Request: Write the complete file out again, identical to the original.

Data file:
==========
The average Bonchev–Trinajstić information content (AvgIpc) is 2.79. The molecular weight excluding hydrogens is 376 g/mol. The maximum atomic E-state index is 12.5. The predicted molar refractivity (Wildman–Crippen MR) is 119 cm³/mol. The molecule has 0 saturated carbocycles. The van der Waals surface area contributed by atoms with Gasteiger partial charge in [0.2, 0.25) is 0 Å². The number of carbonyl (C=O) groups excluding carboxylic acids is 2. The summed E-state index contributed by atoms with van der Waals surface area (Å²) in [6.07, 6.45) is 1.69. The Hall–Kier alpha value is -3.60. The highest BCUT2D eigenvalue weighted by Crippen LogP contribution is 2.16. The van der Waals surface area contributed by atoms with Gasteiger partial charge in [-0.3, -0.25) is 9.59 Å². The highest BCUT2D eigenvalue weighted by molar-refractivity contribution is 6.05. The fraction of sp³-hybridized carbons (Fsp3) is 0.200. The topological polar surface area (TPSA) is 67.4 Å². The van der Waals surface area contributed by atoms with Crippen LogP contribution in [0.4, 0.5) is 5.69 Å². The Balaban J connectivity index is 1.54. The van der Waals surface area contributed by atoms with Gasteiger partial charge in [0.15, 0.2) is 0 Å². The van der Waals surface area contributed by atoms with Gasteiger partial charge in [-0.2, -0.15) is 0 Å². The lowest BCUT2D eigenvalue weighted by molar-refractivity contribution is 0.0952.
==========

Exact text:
The average Bonchev–Trinajstić information content (AvgIpc) is 2.79. The molecular weight excluding hydrogens is 376 g/mol. The maximum atomic E-state index is 12.5. The predicted molar refractivity (Wildman–Crippen MR) is 119 cm³/mol. The molecule has 0 saturated carbocycles. The van der Waals surface area contributed by atoms with Gasteiger partial charge in [0.2, 0.25) is 0 Å². The number of carbonyl (C=O) groups excluding carboxylic acids is 2. The summed E-state index contributed by atoms with van der Waals surface area (Å²) in [6.07, 6.45) is 1.69. The Hall–Kier alpha value is -3.60. The highest BCUT2D eigenvalue weighted by Crippen LogP contribution is 2.16. The van der Waals surface area contributed by atoms with Gasteiger partial charge in [-0.3, -0.25) is 9.59 Å². The highest BCUT2D eigenvalue weighted by molar-refractivity contribution is 6.05. The fraction of sp³-hybridized carbons (Fsp3) is 0.200. The topological polar surface area (TPSA) is 67.4 Å². The van der Waals surface area contributed by atoms with Crippen LogP contribution in [0.4, 0.5) is 5.69 Å². The Balaban J connectivity index is 1.54. The van der Waals surface area contributed by atoms with Gasteiger partial charge in [0.15, 0.2) is 0 Å². The van der Waals surface area contributed by atoms with Gasteiger partial charge in [-0.2, -0.15) is 0 Å². The lowest BCUT2D eigenvalue weighted by molar-refractivity contribution is 0.0952.